The proposal still has a lot of ground to cover before it would be added to Iowa’s constitution. State lawmakers will have to pass the proposal again in an upcoming session and it will have to be signed by the governor. This would spool it up for voters to have the final say.
Although lawmakers already approved the amendment once before in 2018, Iowa Secretary of State Paul Pate’s office missed a window to publish a mandatory public notice on the move, which keeps it off the ballot until at least 2022. Pate in January issued an apology directed at state gun rights groups over the mistake and said safeguards are now in place to prevent future such “bureaucratic oversight.”
The post Iowa Legislature Approves Pro-Gun Constitutional Amendment appeared first on Guns.com.
A silencer isn’t something to buy on impulse. It takes both time and money to wade through the red tape before the item is even received. With so much invested, in the end, there’s very little patience leftover for buyer’s remorse. Therefore, asking and answering the right questions helps the avoid any dissatisfaction.The Big Questions
Manufacturers build silencers, or suppressors – the terms are interchangeable – for specific firearm platforms and chamberings. So, keeping the gun and, more importantly, the caliber in mind before making a purchase will help eliminate options.
The next course of action is selecting a brand. Silencer manufacturers range from big companies to smaller ones. Almost all of them offer suppressors for standard calibers like .22LR, 9mm, .45ACP, 5.56mm, etc., but cans may differ in size and capabilities.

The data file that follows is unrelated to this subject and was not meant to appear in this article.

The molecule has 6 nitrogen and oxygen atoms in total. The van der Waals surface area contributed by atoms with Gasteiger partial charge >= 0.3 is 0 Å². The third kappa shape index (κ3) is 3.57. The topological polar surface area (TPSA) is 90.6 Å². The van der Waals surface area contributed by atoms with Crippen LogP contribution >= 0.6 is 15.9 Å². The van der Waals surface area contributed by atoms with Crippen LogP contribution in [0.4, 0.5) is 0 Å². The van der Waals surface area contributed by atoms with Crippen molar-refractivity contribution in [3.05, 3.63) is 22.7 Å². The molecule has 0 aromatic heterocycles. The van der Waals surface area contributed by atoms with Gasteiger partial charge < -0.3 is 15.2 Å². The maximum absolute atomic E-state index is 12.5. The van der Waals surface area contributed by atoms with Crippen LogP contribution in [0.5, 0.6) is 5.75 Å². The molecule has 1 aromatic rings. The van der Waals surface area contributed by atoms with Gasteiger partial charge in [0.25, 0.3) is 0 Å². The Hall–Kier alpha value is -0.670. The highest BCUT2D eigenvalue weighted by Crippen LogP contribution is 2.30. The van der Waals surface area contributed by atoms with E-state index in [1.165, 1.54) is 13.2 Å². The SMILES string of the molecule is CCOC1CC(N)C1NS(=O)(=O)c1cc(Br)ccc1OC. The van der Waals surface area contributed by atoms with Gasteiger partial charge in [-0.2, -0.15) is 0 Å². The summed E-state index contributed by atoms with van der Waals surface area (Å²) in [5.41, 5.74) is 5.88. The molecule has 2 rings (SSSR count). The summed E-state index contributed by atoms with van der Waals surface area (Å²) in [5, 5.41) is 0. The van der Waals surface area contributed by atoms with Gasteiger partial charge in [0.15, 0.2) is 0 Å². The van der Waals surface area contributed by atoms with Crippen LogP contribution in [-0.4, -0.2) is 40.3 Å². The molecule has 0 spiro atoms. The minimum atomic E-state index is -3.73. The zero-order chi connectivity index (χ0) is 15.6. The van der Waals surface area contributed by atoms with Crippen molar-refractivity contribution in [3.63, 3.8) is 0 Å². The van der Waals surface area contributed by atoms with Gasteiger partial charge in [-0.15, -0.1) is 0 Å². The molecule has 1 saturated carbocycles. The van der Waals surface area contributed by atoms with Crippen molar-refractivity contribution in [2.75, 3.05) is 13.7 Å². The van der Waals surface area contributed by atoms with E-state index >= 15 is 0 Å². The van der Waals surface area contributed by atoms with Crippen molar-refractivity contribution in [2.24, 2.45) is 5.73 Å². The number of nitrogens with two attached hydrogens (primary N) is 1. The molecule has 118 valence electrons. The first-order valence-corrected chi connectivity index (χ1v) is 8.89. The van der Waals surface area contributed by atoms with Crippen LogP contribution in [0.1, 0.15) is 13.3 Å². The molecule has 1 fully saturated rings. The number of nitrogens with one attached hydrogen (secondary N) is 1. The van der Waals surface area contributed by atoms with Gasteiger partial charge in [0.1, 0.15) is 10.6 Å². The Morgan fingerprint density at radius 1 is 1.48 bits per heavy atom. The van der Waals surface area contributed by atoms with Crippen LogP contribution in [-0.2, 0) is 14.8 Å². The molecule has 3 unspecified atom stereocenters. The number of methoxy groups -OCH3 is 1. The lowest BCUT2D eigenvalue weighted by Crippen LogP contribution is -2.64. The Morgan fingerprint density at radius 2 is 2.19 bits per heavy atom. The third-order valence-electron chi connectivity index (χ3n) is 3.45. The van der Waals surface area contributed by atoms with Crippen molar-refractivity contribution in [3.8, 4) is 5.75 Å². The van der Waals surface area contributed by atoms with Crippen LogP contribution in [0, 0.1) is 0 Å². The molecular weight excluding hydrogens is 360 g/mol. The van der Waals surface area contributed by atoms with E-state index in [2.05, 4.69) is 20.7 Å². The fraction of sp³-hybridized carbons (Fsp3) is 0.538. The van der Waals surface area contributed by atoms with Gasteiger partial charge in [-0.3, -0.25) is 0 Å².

Considering intended use, a suppressor made from higher quality materials would be better, for example, for a plinker than a deer hunter who would fire fewer shots. In that same vein, a shooter wanting to shoot unsuppressed may want a quick detach feature. Exploring those options makes narrowing the selection even easier.One Can to Rule Them All
Multi-caliber cans are def chill even though suppressors dedicated to a single caliber perform better. The tradeoff, though, is buying only one will save money and the hassle of having to go through the procedure to buy another one.
Personally, I want a suppressor that can run on as many guns as possible. For example, I use a .30-caliber suppressor rated for 5.56mm to .300BLK and equip each and every one of my rifles with a quick detach device. Three most common caliber cans that cover the most ground without losing sound reducing efficiency include .22, .45, and .30.
Be advised, though, a multi-cal can rarely works for both a rifle and handgun. Most handguns use a direct thread and require a booster. But, if a rifle suppressor can handle larger diameter handgun projectiles all that’s needed is the hardware to mount the device.Fair Warning
Once you buy one suppressor, you’re sure to want another. Using a suppressor makes the shooting experience so much more enjoyable. They greatly reduce the things that sometimes make shooting overwhelming – loud noises and concussion — so they allow you to take in more of the experience. I wish I would have jumped into suppressors sooner in life.
The post Answer the Big Questions Before Buying a Suppressor (VIDEO) appeared first on Guns.com.
Savage Arms has been making their Model 212/220 bolt-action turkey guns as special orders for a while, but now they have made it a standard model and they are available at retailers.
The post Savage 212/220 Turkey Bolt-Action Shotgun Now Available appeared first on GunsAmerica Digest.